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Vaughan Mason, Oft-Sampled ‘Bounce, Rock, Skate, Roll’ Funk Artist, Dead at 69

Daft Punk, a Tribe Called Quest, De La Soul and more sampled producer’s disco-funk tracks

Vaughan Mason (left), the producer of the influential and oft-sampled disco-funk single "Bounce, Rock, Skate, Roll," has died at the age of 69.

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Vaughan Mason, the musician and producer whose influential disco-funk singles — most notably his 1980 roller skating anthem “Bounce, Rock, Skate, Roll” —  have been sampled by dozens of artists ranging from Daft Punk to a Tribe Called Quest, died Thursday of natural causes at the age of 69. Mason’s son Baron confirmed the musician’s death to Rolling Stone.

After a stint as a music manager and studio engineer, Mason — as Vaughan Mason & Crew — signed with Brunswick Records in 1980 and, in an effort to capitalize on the roller skating craze sweeping the nation, recorded the roller rink anthem “Bounce, Rock, Skate, Roll,” a not-so-veiled homage to Chic’s hit from the previous year, “Good Times.”

“I bought a Billboard magazine for the month of July and looked across every chart — pop, the Hot 100, the R&B chart, the dance chart, then club and radio play, and then 12-inch dance sales — looking for whichever song appeared in the top ten of each of those charts,” Mason admitted to Electronic Beats in 2015. “Whether I liked the song or not, that’s the song I was going to pick as a model for a new single. ‘Good Times’ fit those criteria.”

Over the ensuing decades, “Bounce, Rock, Skate, Roll” has been endlessly sampled and interpolated. Jimmy Spicer flipped the track for his 14-minute rap opus “Adventures of Super Rhyme (Rap)” in 1980, early-Nineties hip-hop artists like Digital Underground, Too Short, Heavy D and De La Soul all leaned on the funk track, while later electronic artists like Daft Punk (“Da Funk”) and the Avalanches (“Electrified”) would bring it to life again. R&B group 112’s 1996 hit “Only You” with the Notorious B.I.G. also lifted Mason’s bass line.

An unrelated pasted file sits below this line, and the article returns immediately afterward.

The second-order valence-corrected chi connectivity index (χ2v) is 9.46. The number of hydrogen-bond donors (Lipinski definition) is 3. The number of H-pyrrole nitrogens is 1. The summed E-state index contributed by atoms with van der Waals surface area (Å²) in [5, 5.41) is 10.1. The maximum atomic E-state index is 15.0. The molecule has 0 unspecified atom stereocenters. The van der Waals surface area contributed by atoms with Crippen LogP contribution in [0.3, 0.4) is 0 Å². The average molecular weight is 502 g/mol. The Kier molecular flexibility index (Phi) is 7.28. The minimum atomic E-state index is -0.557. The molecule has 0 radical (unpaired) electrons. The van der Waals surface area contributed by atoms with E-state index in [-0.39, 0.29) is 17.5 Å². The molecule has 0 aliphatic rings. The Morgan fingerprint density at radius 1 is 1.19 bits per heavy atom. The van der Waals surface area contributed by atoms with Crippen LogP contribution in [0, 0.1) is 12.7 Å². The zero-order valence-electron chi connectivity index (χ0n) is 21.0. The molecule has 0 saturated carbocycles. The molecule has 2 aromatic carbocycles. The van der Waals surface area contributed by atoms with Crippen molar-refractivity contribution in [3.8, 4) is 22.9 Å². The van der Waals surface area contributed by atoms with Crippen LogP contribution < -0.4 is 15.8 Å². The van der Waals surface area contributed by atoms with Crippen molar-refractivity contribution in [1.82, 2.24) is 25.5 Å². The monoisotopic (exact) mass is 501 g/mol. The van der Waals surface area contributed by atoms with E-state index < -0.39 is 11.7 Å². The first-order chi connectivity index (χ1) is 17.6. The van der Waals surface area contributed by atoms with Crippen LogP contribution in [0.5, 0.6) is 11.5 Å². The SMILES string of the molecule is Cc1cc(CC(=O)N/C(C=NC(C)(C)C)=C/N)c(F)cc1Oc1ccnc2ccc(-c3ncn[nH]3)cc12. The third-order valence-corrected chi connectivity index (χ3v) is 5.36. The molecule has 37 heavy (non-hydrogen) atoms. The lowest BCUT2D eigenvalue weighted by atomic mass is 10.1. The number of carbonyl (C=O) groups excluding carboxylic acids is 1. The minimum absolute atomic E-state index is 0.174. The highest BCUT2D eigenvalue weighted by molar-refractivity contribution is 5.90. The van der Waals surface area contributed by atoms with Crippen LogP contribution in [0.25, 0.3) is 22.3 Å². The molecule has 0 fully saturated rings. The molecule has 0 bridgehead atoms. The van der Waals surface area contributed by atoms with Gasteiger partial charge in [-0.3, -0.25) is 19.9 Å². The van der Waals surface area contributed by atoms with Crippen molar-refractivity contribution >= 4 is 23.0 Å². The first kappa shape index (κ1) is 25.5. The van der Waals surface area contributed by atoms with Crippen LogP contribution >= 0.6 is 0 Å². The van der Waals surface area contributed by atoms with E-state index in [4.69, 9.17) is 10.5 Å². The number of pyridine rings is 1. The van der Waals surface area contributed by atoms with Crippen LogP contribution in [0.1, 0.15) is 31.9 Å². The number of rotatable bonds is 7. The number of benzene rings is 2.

“In 1978, I was working in a record shop, but was in a big rut,” Mason told Soul and Funk Music. “So I borrowed $7,000 from friends and my first recording, ‘Bounce, Rock, Skate, Roll’, was done within a few days. I made 10 acetates which got a lot of record company interest and it was soon a hit. I got to the stage where I was opening up for Prince and Rick James, and Slave even opened up for me.”

Vaughan Mason & Crew released two more singles — “Roller Skate” and “Jammin’ Big Guitar,” the latter Mason admitted was heavily inspired by Queen’s “Another One Bites the Dust” — before he linked up with singer Butch Dayo. In 1982, the duo released their Feel My Love EP that, while unsuccessful upon release, became a beloved artifact for crate-diggers and disco-funk fans. The EP, which would be reissued in 2019, contained beloved songs “Party on the Corner” and “Feel My Love,” the latter experiencing a resurgence in popularity in 2018 after it soundtracked a viral meme.

Mason would later record and perform under the name Raze and scored a minor dance hit with 1987’s “Break 4 Love.” According to his son, Mason changed his name to Raze on the belief that since he was changing genres by recording dance music, he needed a new name. He would later call this one of the biggest regrets of his career. Mason also served as producer on records by Doug Lazy, Barbara Joyce and Spyder-D, including the latter’s “Smerphie’s Dance,” and wrote a book entitled The Music Business Bible in 2016.

“I tell musicians and people all the time: steal the feel,” Mason told Electronic Beats. “Making money in the music business is not about the music, it’s about the feeling people have from what you’re playing, and what you’re playing will get to people faster if it moves like a record they know. 

“To this day, it’s human nature that if you hear something new, especially if you’re a dancer who just goes to clubs and wants to dance, you want to feel that same vibe,” he added. “And that’s what letting a song feel like a hot record which is out already — almost like a remix to the damn thing — does. People will stay on the dance floor and think, ‘Yeah, I like this.’”